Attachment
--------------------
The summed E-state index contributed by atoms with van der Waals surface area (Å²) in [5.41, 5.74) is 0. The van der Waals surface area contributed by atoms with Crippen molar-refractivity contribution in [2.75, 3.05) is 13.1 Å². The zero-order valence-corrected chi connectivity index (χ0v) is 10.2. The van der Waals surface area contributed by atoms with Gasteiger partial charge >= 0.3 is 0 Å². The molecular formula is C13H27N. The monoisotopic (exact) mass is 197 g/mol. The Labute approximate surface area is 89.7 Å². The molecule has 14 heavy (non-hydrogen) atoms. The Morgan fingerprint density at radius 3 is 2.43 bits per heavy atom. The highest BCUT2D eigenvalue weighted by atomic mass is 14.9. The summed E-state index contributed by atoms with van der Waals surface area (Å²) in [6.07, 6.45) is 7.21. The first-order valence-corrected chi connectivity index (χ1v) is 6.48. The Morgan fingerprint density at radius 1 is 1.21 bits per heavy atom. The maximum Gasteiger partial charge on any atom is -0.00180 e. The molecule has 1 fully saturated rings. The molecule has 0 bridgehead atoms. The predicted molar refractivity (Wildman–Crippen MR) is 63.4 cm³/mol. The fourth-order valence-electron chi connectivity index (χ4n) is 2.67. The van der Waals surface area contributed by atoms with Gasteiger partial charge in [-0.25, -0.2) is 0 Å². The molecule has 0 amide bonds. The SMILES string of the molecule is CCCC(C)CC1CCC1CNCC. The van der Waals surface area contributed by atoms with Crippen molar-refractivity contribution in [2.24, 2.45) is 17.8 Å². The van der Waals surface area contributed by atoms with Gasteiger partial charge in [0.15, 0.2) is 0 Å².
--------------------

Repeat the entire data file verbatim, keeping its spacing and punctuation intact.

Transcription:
The summed E-state index contributed by atoms with van der Waals surface area (Å²) in [5.41, 5.74) is 0. The van der Waals surface area contributed by atoms with Crippen molar-refractivity contribution in [2.75, 3.05) is 13.1 Å². The zero-order valence-corrected chi connectivity index (χ0v) is 10.2. The van der Waals surface area contributed by atoms with Gasteiger partial charge >= 0.3 is 0 Å². The molecular formula is C13H27N. The monoisotopic (exact) mass is 197 g/mol. The Labute approximate surface area is 89.7 Å². The molecule has 14 heavy (non-hydrogen) atoms. The Morgan fingerprint density at radius 3 is 2.43 bits per heavy atom. The highest BCUT2D eigenvalue weighted by atomic mass is 14.9. The summed E-state index contributed by atoms with van der Waals surface area (Å²) in [6.07, 6.45) is 7.21. The first-order valence-corrected chi connectivity index (χ1v) is 6.48. The Morgan fingerprint density at radius 1 is 1.21 bits per heavy atom. The maximum Gasteiger partial charge on any atom is -0.00180 e. The molecule has 1 fully saturated rings. The molecule has 0 bridgehead atoms. The predicted molar refractivity (Wildman–Crippen MR) is 63.4 cm³/mol. The fourth-order valence-electron chi connectivity index (χ4n) is 2.67. The van der Waals surface area contributed by atoms with Gasteiger partial charge in [-0.25, -0.2) is 0 Å². The molecule has 0 amide bonds. The SMILES string of the molecule is CCCC(C)CC1CCC1CNCC. The van der Waals surface area contributed by atoms with Crippen molar-refractivity contribution in [2.24, 2.45) is 17.8 Å². The van der Waals surface area contributed by atoms with Gasteiger partial charge in [0.15, 0.2) is 0 Å².